I think, in reference to Stephanie's comment, that God doesn't MAKE us obey, but the Holy Spirit convicts us so that it is hard to stay in sin. Everyone will still sin, but for a true follower of Christ, I think that by God's strength we are able to walk straighter than we did before, and that we grow stonger resistance to sin as we replace our temptations with truth. Penn, thanks for coming by my page, I always like to hear your thoughts on things. This is a good post: do you think that Jesus gives the chosen lives that are not so easy in order so that they will turn to him more readily?

penn (chief sinner) said...

Thanks for your comments. It's good to know that you also are reading through the gospels! I'm on my second round this year through the NT, using McCheyne's daily readings. You're not reading too much into what I said. I wrote intentionally to help think through the questions that come up. My reasons for praying like that come mainly from reading and praying the Psalms (Psalm 19:13 and 23:3, Psalm 119, and also from Ezekiel 36:27). I have learned that the Bible contains very detailed theology on prayer. Have you ever prayed, "Lord, bring that person to faith"? If you have, then what were you asking God to do? I have studied this out pretty thoroughly in my own personal Bible reading, and have been greatly blessed. Phil. 2:13 and Hebrews 13:21 also provide some great insight. There is literally a multitude of more verses that show this kind of praying. Thanks for asking, I hope to encourage you to think even harder on these types of things :)

Thanks for commenting. You have a good point about the Holy Spirit's work in leading us away from sin. If the Holy Spirit convicts us of sin so that we sin less, then wouldn't that be God causing us to do something? At the least it would be Him leading. To answer your question: "And we know that all things work together for good to those who love God, to those who are called according to his purpose." (Rom. 8:28). Also Ephesians 1:11c, "...according to the purpose of him who works all things after the counsel of his own will." So, yes, God works difficult things in our lives for His own purposes - good for those who love Him, something else for those who don't. Hope that helps. Thanks.

cj said...

I just finished the book of John. I think I'll start on Matthew next.

Jesus came to save sinners(that means me)! What glorious news!

Thanks penn.

Stephanie said...

Thanks Penn. I'll look up those verses.

Penn Tomassetti said...

Hi CJ,
thanks for your comments. I just finished Luke this morning. Did you know the gospels are a type of literature in themselves, no other writings in all of history were ever written like them. They are portraits of the Son of Man and Son of God. Hope you read through Matthew.

I'm sorry I didn't have space to write everything I was thinking when I listed those references for you. I am curious what you learn from checking them? Thanks.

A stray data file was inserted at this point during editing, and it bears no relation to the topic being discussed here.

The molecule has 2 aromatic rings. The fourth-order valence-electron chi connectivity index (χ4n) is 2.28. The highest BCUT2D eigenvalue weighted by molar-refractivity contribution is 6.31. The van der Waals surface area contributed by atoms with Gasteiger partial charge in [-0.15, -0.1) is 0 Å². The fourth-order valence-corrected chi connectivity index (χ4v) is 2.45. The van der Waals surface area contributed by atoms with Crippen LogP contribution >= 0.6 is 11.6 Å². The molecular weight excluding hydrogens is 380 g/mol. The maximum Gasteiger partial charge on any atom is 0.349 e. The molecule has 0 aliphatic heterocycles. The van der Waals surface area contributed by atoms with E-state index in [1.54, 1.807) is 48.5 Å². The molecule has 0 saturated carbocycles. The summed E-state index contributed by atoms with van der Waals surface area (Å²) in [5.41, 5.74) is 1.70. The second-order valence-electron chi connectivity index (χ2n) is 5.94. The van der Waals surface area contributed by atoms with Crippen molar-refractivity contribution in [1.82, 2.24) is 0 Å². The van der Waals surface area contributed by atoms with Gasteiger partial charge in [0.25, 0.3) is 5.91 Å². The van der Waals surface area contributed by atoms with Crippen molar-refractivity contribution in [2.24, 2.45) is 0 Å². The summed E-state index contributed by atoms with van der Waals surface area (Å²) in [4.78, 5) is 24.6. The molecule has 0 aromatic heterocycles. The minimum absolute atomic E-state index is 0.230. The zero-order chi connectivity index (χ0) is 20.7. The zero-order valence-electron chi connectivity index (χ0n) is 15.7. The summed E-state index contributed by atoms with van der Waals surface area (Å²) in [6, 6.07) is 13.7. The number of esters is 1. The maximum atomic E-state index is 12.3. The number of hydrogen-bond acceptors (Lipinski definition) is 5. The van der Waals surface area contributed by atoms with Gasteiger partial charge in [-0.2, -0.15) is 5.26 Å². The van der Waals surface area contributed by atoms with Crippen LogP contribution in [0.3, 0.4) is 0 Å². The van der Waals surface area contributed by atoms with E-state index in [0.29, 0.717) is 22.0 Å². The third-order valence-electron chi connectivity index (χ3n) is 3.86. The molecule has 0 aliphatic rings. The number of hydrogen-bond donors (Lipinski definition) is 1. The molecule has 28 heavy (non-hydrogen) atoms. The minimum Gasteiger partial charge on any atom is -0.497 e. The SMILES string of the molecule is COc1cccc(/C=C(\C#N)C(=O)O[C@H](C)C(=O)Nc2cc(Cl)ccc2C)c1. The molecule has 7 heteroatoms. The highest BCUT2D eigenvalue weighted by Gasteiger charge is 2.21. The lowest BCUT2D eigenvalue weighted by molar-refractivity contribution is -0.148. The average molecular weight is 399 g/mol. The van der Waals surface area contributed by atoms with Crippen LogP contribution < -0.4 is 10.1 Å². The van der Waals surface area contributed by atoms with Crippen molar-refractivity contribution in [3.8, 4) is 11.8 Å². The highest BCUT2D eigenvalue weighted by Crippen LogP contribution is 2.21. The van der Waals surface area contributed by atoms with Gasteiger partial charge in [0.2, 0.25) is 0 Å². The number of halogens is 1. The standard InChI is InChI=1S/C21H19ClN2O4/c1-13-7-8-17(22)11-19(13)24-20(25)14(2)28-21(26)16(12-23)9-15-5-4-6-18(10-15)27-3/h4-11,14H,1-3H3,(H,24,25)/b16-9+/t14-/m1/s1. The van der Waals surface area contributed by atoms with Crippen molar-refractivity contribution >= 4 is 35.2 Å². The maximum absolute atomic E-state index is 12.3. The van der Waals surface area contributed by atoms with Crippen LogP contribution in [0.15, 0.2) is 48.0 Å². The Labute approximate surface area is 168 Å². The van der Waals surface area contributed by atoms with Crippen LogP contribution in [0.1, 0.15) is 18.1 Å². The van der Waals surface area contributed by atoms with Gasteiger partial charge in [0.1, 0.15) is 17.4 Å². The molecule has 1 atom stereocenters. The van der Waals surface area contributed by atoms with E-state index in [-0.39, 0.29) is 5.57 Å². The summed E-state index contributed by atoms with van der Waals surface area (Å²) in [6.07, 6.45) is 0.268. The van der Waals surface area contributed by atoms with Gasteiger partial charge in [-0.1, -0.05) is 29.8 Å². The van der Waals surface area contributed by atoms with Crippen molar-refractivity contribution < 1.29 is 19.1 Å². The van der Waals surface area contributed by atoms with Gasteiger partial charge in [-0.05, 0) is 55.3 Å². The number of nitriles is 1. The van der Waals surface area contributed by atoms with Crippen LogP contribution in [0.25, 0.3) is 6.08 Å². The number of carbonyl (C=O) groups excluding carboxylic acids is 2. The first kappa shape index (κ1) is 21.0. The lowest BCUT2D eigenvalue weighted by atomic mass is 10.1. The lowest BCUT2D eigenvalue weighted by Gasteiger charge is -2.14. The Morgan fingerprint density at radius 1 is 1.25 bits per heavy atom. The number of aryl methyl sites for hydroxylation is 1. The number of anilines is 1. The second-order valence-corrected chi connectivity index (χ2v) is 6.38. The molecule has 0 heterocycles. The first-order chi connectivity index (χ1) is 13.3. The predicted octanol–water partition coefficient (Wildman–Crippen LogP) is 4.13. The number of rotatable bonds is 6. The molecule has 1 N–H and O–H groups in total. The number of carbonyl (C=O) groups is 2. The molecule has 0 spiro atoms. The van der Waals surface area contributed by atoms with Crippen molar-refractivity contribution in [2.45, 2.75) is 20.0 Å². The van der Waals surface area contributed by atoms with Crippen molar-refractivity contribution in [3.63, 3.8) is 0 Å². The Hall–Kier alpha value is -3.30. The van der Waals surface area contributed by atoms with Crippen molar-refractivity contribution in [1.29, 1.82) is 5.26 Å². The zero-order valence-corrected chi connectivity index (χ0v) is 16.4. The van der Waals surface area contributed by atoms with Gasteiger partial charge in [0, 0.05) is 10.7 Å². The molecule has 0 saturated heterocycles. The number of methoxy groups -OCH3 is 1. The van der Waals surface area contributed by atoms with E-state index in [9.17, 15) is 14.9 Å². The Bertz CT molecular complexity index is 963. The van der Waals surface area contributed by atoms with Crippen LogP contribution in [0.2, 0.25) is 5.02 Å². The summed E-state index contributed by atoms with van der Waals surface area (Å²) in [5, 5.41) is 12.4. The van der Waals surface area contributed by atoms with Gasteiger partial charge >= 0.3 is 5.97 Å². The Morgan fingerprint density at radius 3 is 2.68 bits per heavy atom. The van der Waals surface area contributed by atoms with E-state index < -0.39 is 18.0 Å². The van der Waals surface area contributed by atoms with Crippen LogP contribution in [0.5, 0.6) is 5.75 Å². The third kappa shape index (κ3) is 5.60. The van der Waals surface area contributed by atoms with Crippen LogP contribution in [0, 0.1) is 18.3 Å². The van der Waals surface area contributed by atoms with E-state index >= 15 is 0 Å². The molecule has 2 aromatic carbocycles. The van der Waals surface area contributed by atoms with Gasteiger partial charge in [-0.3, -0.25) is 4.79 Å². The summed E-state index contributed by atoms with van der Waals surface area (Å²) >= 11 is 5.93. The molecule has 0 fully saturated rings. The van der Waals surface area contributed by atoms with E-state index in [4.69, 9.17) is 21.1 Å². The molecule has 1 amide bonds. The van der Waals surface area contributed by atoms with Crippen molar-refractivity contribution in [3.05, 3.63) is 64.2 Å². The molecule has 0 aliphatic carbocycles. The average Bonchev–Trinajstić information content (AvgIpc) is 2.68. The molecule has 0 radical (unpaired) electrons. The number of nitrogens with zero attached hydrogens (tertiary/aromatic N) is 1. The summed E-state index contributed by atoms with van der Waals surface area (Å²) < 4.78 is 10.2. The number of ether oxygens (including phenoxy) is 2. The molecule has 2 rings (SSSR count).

Rita Martinez said...

This post reminded me of something Spurgeon wrote, titled "This Man Receives Sinners", sort of like a commentary of Luke 15:2
Its kind of long but worth the read:
"Observe the condescension of this fact. This Man, who towers above all other men, holy, harmless, undefiled, and separate from sinners-this Man receiveth sinners. This Man, who is no other than the eternal God, before whom angels veil their faces-this Man receiveth sinners. It needs an angel's tongue to describe such a mighty stoop of love. That any of us should be willing to seek after the lost is nothing wonderful- they are of our own race; but that he, the offended God, against whom the transgression has been committed, should take upon himself the form of a servant, and bear the sin of many, and should then be willing to receive the vilest of the vile, this is marvellous.

"This Man receiveth sinners"; not, however, that they may remain sinners, but he receives them that he may pardon their sins, justify their persons, cleanse their hearts by his purifying word, preserve their souls by the indwelling of the Holy Ghost, and enable them to serve him, to show forth his praise, and to have communion with him. Into his heart's love he receives sinners, takes them from the dunghill, and wears them as jewels in his crown; plucks them as brands from the burning, and preserves them as costly monuments of his mercy. None are so precious in Jesus' sight as the sinners for whom he died. When Jesus receives sinners, he has not some out-of-doors reception place, no casual ward where he charitably entertains them as men do passing beggars, but he opens the golden gates of his royal heart, and receives the sinner right into himself-yea, he admits the humble penitent into personal union and makes him a member of his body, of his flesh, and of his bones. There was never such a reception as this! This fact is still most sure this evening, he is still receiving sinners: would to God sinners would receive him."

Penn Tomassetti said...

Thanks so much for that Spurgeon quote! That is really amazing. Sometimes I wish I could talk as well as they did back in the 1800's.

Rita Martinez said...

"Sometimes I wish I could talk as well as they did back in the 1800's."
I know what you mean, you know I sometimes wonder, what in the world happened!?? how did the language get so degraded, and not just the english language even the spanish language...

Penn Tomassetti said...

Well, I'm glad they print Spurgeon tracts in Spanish, because now both languages can enjoy his powerful preaching. I get them from Chapel Library ( and give them to the Hispanics in Philadelphia.